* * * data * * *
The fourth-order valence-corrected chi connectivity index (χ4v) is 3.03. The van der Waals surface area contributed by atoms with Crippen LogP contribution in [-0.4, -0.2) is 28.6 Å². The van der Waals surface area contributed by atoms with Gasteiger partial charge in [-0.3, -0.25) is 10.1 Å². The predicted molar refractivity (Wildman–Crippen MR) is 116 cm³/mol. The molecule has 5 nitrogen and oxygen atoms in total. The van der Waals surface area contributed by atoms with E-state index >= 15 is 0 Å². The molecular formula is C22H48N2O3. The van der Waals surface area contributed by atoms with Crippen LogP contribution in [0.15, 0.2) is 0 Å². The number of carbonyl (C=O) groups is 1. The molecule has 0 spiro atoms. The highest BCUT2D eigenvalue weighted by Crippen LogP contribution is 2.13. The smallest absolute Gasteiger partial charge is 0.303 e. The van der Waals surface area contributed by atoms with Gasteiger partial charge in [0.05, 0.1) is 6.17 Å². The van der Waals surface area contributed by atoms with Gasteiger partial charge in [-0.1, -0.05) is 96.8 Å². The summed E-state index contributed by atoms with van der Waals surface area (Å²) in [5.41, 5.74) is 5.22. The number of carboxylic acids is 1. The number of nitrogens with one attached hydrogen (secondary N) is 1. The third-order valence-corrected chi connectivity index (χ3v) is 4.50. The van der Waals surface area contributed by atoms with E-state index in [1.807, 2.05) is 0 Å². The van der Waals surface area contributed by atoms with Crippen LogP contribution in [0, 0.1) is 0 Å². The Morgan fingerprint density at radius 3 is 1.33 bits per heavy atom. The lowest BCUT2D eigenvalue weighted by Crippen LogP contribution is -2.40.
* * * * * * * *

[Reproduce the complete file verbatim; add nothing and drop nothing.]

The fourth-order valence-corrected chi connectivity index (χ4v) is 3.03. The van der Waals surface area contributed by atoms with Crippen LogP contribution in [-0.4, -0.2) is 28.6 Å². The van der Waals surface area contributed by atoms with Gasteiger partial charge in [-0.3, -0.25) is 10.1 Å². The predicted molar refractivity (Wildman–Crippen MR) is 116 cm³/mol. The molecule has 5 nitrogen and oxygen atoms in total. The van der Waals surface area contributed by atoms with E-state index >= 15 is 0 Å². The molecular formula is C22H48N2O3. The van der Waals surface area contributed by atoms with Crippen LogP contribution in [0.15, 0.2) is 0 Å². The number of carbonyl (C=O) groups is 1. The molecule has 0 spiro atoms. The highest BCUT2D eigenvalue weighted by Crippen LogP contribution is 2.13. The smallest absolute Gasteiger partial charge is 0.303 e. The van der Waals surface area contributed by atoms with Gasteiger partial charge in [0.05, 0.1) is 6.17 Å². The van der Waals surface area contributed by atoms with Gasteiger partial charge in [-0.1, -0.05) is 96.8 Å². The summed E-state index contributed by atoms with van der Waals surface area (Å²) in [5.41, 5.74) is 5.22. The number of carboxylic acids is 1. The number of nitrogens with one attached hydrogen (secondary N) is 1. The third-order valence-corrected chi connectivity index (χ3v) is 4.50. The van der Waals surface area contributed by atoms with E-state index in [1.807, 2.05) is 0 Å². The van der Waals surface area contributed by atoms with Crippen LogP contribution in [0, 0.1) is 0 Å². The Morgan fingerprint density at radius 3 is 1.33 bits per heavy atom. The lowest BCUT2D eigenvalue weighted by Crippen LogP contribution is -2.40.